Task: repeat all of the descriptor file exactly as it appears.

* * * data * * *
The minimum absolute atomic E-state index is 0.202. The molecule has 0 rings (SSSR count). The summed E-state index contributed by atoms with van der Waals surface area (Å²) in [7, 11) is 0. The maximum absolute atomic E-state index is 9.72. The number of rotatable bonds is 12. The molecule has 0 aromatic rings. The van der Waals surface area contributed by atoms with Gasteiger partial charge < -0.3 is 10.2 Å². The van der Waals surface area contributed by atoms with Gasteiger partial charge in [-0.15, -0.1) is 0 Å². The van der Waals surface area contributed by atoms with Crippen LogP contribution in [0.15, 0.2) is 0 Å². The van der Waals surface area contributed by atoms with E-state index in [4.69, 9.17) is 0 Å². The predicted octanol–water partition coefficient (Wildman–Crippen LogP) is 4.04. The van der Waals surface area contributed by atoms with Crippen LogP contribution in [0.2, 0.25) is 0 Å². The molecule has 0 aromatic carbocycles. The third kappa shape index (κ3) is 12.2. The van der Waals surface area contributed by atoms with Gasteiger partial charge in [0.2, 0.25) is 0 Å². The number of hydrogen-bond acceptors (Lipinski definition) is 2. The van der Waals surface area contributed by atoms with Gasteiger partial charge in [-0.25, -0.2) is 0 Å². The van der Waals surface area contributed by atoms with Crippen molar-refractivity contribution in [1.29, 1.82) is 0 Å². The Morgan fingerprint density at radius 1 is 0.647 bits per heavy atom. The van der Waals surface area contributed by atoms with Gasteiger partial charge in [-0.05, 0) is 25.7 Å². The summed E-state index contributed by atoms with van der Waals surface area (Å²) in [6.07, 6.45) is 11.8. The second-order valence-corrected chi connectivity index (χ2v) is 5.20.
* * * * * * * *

The minimum absolute atomic E-state index is 0.202. The molecule has 0 rings (SSSR count). The summed E-state index contributed by atoms with van der Waals surface area (Å²) in [7, 11) is 0. The maximum absolute atomic E-state index is 9.72. The number of rotatable bonds is 12. The molecule has 0 aromatic rings. The van der Waals surface area contributed by atoms with Gasteiger partial charge < -0.3 is 10.2 Å². The van der Waals surface area contributed by atoms with Gasteiger partial charge in [-0.15, -0.1) is 0 Å². The van der Waals surface area contributed by atoms with Crippen LogP contribution in [0.15, 0.2) is 0 Å². The van der Waals surface area contributed by atoms with E-state index in [4.69, 9.17) is 0 Å². The predicted octanol–water partition coefficient (Wildman–Crippen LogP) is 4.04. The van der Waals surface area contributed by atoms with Crippen LogP contribution in [0.2, 0.25) is 0 Å². The molecule has 0 aromatic carbocycles. The third kappa shape index (κ3) is 12.2. The van der Waals surface area contributed by atoms with Gasteiger partial charge in [0.2, 0.25) is 0 Å². The number of hydrogen-bond acceptors (Lipinski definition) is 2. The van der Waals surface area contributed by atoms with Gasteiger partial charge in [-0.25, -0.2) is 0 Å². The van der Waals surface area contributed by atoms with Crippen molar-refractivity contribution in [1.29, 1.82) is 0 Å². The Morgan fingerprint density at radius 1 is 0.647 bits per heavy atom. The van der Waals surface area contributed by atoms with Gasteiger partial charge in [-0.05, 0) is 25.7 Å². The summed E-state index contributed by atoms with van der Waals surface area (Å²) in [6.07, 6.45) is 11.8. The second-order valence-corrected chi connectivity index (χ2v) is 5.20.